It"s not just one off creations, theme, or decor, moreover its the hundreds upon hundreds of Foodies who tirelessly drive from all parts of the country to declare our idea of a reinvented Burger, Dog, Sausage the BEST they have ever had.
    That makes it worth the 13 years of blood and sweat it took to create this concept. To lead and not follow any other. To create a bar so high all others exist below it.
    In the game of supposed gourmet, burger joints the "Wow Factor" is a rare commodity. Junkyards work best where Junkyards are! No need for downtown leases, buys and builds, or expensive advertising campaigns.
    Out of the fray, a short destination...a place where folks can sit back eat, drink and marvel, as opposed to being led through another cold, checkered floor norm.
    For more information please visit us at www. extremeburgers.com or contact: Lorne Ray Franchise Development Coordinator Phone: 480-370-8908 Email: LorneRay@gmail.com
   



The Estate Plan That You Want
Part 2

Ray Sagner
Financial Columnist

    Last month we opened with the simple observation that everyone has an estate plan, either the one you develop with advisors or the one that through lack of planning the state government has set up for you. We learned that estate planning addresses two important issues: 1) the distribution of your assets, and 2) your care, should you become incapacitated or in poor health. The focus of last month's article was on the basic will, account titling, and beneficiary designations. This month we will explore the Revocable Living Trust.
    A Revocable Living Trust is a legal document created by the 'Grantor', who is either you, or you and your spouse. Living trusts are often used because they may allow assets to be passed to heirs without going through the probate process. Going through probate is often costly (the probate courts, in some states, charge a fee based on a percentage of the net worth of the deceased), time consuming, and public (the probate records are available to the public, while distribution through a trust is private).Unless you are married and pass away residing in a community property state, your property, whether you have a valid will or not, will enter probate. A court having jurisdiction of the decedent's estate supervises probate in order to ensure that the decedent's property is distributed according to the direction of his/her will and/or the laws of the state.
    As the word revocable implies, once the trust is set up it can be amended or replaced by the Grantor during his or her life. The trust becomes irrevocable upon the Grantor's death and cannot be changed. Living trusts also can be utilized to plan for unforeseen circumstances such as incapacity or disability.
    Before we continue with the description of a living trust, let's define the parties to the trust: The Grantor (also called the settlor, trustor, or trust maker) is the person who sets up the trust. An estate planning attorney draws up the documents for the Grantor. The Trustee is the person who will manage the trust assets, and usually in a Living Trust it the same person who set up the trust, since he/she wants to manage his or her own property. The Successor Trustee is the person who will manage the trust assets when the Grantor dies, or in the event the Grantor becomes incapacitated. Upon the Grantor's death, the Successor Trustee has the obligation to distribute the trust's assets according to the Grantor's instructions in the trust instrument but does not have the legal right to change the trust. The Successor Trustee has the duty to manage the assets in the estate and must do so for the benefit of the remainder beneficiaries. At the Grantor's death, the Successor Trustee automatically takes over without court order, pays any debts, expenses and taxes directed to be paid by the terms of the written trust document, and then distributes the property to the trust beneficiaries, be they individuals or institutions.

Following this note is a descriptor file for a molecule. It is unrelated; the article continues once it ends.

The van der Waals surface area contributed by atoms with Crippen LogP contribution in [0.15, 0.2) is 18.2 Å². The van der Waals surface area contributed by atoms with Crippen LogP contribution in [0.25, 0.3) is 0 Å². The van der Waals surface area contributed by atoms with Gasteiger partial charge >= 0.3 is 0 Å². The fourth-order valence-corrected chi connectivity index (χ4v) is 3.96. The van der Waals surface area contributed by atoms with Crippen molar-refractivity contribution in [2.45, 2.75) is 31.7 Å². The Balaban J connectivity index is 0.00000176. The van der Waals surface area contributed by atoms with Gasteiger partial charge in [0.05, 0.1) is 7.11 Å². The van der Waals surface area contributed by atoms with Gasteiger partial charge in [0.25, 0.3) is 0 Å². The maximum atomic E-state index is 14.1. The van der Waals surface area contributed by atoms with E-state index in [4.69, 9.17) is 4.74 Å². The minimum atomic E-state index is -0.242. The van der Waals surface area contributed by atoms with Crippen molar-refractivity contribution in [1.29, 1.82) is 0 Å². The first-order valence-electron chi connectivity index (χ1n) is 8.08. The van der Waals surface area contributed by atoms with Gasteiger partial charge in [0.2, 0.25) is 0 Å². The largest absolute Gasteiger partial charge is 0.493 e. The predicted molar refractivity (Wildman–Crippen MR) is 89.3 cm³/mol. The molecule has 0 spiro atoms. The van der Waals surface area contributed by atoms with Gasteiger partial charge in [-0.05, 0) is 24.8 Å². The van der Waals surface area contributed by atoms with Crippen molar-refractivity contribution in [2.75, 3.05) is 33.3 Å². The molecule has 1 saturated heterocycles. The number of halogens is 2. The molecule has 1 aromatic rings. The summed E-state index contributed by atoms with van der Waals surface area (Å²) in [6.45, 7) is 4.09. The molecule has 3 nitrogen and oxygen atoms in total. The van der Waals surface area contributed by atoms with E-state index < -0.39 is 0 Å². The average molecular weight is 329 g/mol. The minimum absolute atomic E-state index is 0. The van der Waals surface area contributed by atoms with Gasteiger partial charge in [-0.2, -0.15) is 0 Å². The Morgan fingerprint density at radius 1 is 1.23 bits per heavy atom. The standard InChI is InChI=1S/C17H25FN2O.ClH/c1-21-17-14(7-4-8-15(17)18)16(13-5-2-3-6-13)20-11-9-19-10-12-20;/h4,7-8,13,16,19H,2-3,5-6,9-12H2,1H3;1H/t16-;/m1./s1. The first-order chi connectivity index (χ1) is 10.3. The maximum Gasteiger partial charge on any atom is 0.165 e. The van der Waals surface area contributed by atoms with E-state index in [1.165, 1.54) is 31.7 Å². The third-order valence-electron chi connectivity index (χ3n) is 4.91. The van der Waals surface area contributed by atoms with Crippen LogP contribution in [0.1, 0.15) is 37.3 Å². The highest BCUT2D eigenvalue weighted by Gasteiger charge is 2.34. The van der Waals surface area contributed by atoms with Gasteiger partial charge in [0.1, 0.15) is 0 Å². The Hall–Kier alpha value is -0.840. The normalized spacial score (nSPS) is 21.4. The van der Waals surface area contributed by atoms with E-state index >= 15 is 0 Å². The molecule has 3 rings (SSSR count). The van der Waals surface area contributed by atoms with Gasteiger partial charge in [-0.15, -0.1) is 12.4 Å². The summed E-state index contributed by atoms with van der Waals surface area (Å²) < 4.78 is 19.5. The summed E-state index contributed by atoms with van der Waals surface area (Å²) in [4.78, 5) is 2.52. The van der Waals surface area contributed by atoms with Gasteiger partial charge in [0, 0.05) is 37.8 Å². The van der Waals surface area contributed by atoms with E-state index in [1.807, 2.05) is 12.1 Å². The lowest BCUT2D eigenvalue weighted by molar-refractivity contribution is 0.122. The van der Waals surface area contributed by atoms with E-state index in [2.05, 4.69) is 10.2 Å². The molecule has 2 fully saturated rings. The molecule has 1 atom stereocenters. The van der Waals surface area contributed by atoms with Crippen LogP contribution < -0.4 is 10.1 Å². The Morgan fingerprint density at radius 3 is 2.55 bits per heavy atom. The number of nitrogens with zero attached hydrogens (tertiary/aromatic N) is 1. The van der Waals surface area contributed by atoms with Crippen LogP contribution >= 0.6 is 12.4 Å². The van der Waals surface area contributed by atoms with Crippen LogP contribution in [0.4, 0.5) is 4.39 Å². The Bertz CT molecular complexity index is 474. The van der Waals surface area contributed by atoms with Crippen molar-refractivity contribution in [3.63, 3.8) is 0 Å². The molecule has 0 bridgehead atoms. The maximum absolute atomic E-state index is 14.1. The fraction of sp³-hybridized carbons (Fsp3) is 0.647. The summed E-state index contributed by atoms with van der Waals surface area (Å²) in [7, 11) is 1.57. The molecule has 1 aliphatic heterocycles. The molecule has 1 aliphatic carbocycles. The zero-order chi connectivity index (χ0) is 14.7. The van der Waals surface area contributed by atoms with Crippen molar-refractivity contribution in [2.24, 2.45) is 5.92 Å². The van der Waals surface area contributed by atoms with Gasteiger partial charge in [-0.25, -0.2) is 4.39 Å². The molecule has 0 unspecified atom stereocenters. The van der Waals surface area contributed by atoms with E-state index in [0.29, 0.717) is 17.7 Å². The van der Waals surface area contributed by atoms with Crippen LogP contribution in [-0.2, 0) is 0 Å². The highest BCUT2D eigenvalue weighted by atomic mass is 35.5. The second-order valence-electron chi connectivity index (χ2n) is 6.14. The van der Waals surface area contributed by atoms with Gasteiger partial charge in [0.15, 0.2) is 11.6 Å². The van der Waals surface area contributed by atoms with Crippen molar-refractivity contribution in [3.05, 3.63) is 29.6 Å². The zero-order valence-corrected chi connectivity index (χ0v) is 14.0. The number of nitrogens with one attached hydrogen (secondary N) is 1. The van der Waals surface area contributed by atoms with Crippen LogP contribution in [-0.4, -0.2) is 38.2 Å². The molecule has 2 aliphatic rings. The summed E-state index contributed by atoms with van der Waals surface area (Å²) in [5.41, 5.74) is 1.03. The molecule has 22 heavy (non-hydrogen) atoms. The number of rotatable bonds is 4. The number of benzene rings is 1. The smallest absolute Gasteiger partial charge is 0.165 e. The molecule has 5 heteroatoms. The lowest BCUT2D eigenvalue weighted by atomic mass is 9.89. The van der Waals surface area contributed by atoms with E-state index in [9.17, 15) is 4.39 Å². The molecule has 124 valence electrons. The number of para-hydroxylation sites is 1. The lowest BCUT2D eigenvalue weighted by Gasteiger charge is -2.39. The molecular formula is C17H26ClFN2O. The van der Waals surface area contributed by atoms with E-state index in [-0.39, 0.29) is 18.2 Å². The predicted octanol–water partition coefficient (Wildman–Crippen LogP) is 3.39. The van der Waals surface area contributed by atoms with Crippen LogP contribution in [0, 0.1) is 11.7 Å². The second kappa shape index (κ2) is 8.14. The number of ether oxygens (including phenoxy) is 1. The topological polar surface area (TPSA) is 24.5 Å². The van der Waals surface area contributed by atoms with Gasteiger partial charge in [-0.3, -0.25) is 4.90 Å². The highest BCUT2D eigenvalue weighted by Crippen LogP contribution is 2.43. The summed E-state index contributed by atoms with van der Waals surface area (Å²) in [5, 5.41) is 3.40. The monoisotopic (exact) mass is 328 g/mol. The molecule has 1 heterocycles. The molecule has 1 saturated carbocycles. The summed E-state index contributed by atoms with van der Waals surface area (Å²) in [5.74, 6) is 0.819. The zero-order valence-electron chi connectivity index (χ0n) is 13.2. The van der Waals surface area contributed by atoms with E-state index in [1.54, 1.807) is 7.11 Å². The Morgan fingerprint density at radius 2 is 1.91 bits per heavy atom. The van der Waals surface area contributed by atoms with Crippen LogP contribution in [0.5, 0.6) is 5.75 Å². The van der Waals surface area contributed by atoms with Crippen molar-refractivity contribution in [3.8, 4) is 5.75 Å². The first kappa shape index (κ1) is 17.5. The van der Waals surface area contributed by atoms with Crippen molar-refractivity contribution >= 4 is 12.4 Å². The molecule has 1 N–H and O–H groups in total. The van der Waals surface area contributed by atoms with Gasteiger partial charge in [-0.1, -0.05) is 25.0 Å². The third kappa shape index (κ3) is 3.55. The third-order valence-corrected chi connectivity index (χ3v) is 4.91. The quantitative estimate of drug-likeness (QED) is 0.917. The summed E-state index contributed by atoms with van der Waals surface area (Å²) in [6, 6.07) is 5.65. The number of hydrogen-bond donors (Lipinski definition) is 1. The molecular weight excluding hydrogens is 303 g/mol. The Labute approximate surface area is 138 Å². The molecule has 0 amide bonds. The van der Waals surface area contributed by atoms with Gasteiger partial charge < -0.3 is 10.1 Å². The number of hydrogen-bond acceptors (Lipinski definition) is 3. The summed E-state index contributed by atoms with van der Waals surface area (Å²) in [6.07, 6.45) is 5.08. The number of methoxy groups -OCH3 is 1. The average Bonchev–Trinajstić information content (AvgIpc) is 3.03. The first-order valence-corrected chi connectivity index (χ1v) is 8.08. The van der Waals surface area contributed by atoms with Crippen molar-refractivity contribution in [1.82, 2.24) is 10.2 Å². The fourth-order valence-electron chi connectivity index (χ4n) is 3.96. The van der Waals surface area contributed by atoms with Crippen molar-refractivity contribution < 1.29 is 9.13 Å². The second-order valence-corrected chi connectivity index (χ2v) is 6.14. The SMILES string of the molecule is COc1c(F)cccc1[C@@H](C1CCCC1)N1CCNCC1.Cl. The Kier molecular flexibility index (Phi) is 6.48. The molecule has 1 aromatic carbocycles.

To establish a basic living trust, the Grantor signs a document called a declaration of trust. In the document, the Grantor typically names himself/herself as trustee, and transfers assets to that trust. Because the Grantor is named as the trustee, he/ she maintains full control over the assets.
    Every asset that does not have a beneficiary designation should be re-titled in the name of the trust. Several people overlook re-titling many of their assets, like saving accounts, safe deposit boxes and real estate. If you as the Grantor fail to title assets into the trust name, the assets go through probate, one of the things they set out to accomplish.
    Depending on the complexity of the trust, it may be advisable to use a corporate trustee such as a bank or investment company especially for the successor trustee position. Corporate trustees must provide accurate and detailed records of all transactions that take place in the trust for however long the trust exists. And serious thought must be given to naming an individual or family member as the successor trustee as they may not have the skills to do the job necessary, especially when it comes to managing trust property and investments.
    After the Grantor dies, the person identified as successor trustee in the trust document generally assumes that role. The successor trustee transfers ownership of the assets in the trust to the beneficiaries named in the trust document. In many cases, the whole process takes only a few weeks and there are no lawyer or court fees to pay. When all the property has been transferred to the beneficiaries, the living trust terminates. Next month we will finish up our primer on estate planning with the power of attorney, health care directives and planning for incapacity.
More on The Estate Plan That You Want The purpose of this article is to inform our readers about financial planning/life issues. It is not intended, nor should it be used, as a substitute for specific legal, accounting, or financial advice. As advice in these disciplines may only be given in response to inquiries regarding specific situations from a trained professional. The Legacy Group, Ltd